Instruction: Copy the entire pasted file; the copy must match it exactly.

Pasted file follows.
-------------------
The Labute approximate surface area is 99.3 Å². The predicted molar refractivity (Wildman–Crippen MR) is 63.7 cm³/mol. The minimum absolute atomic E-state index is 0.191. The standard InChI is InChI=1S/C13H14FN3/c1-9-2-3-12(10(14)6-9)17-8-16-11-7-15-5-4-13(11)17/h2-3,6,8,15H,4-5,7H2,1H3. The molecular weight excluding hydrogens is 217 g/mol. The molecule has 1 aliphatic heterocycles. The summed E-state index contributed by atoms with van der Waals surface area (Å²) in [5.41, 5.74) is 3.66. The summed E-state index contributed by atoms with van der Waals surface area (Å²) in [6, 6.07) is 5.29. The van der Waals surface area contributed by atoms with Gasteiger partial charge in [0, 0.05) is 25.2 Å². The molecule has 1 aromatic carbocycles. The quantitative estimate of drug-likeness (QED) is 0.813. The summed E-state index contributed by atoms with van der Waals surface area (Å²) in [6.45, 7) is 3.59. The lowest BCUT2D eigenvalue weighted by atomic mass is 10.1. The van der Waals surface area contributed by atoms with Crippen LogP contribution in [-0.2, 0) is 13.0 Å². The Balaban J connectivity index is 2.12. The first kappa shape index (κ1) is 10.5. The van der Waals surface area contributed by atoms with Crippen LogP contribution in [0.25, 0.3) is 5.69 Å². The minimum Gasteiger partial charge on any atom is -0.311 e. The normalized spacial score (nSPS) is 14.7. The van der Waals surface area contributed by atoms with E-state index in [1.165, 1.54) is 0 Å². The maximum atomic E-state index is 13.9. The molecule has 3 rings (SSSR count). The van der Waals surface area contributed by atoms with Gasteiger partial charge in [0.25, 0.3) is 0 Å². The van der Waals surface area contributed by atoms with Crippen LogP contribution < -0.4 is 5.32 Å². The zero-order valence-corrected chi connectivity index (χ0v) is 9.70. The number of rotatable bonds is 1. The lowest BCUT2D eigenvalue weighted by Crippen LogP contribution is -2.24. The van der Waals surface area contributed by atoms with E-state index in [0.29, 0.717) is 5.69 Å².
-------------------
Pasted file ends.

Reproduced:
The Labute approximate surface area is 99.3 Å². The predicted molar refractivity (Wildman–Crippen MR) is 63.7 cm³/mol. The minimum absolute atomic E-state index is 0.191. The standard InChI is InChI=1S/C13H14FN3/c1-9-2-3-12(10(14)6-9)17-8-16-11-7-15-5-4-13(11)17/h2-3,6,8,15H,4-5,7H2,1H3. The molecular weight excluding hydrogens is 217 g/mol. The molecule has 1 aliphatic heterocycles. The summed E-state index contributed by atoms with van der Waals surface area (Å²) in [5.41, 5.74) is 3.66. The summed E-state index contributed by atoms with van der Waals surface area (Å²) in [6, 6.07) is 5.29. The van der Waals surface area contributed by atoms with Gasteiger partial charge in [0, 0.05) is 25.2 Å². The molecule has 1 aromatic carbocycles. The quantitative estimate of drug-likeness (QED) is 0.813. The summed E-state index contributed by atoms with van der Waals surface area (Å²) in [6.45, 7) is 3.59. The lowest BCUT2D eigenvalue weighted by atomic mass is 10.1. The van der Waals surface area contributed by atoms with Crippen LogP contribution in [-0.2, 0) is 13.0 Å². The Balaban J connectivity index is 2.12. The first kappa shape index (κ1) is 10.5. The van der Waals surface area contributed by atoms with Crippen LogP contribution in [0.25, 0.3) is 5.69 Å². The minimum Gasteiger partial charge on any atom is -0.311 e. The normalized spacial score (nSPS) is 14.7. The van der Waals surface area contributed by atoms with E-state index in [1.165, 1.54) is 0 Å². The maximum atomic E-state index is 13.9. The molecule has 3 rings (SSSR count). The van der Waals surface area contributed by atoms with Gasteiger partial charge in [0.25, 0.3) is 0 Å². The van der Waals surface area contributed by atoms with Crippen LogP contribution < -0.4 is 5.32 Å². The zero-order valence-corrected chi connectivity index (χ0v) is 9.70. The number of rotatable bonds is 1. The lowest BCUT2D eigenvalue weighted by Crippen LogP contribution is -2.24. The van der Waals surface area contributed by atoms with E-state index in [0.29, 0.717) is 5.69 Å².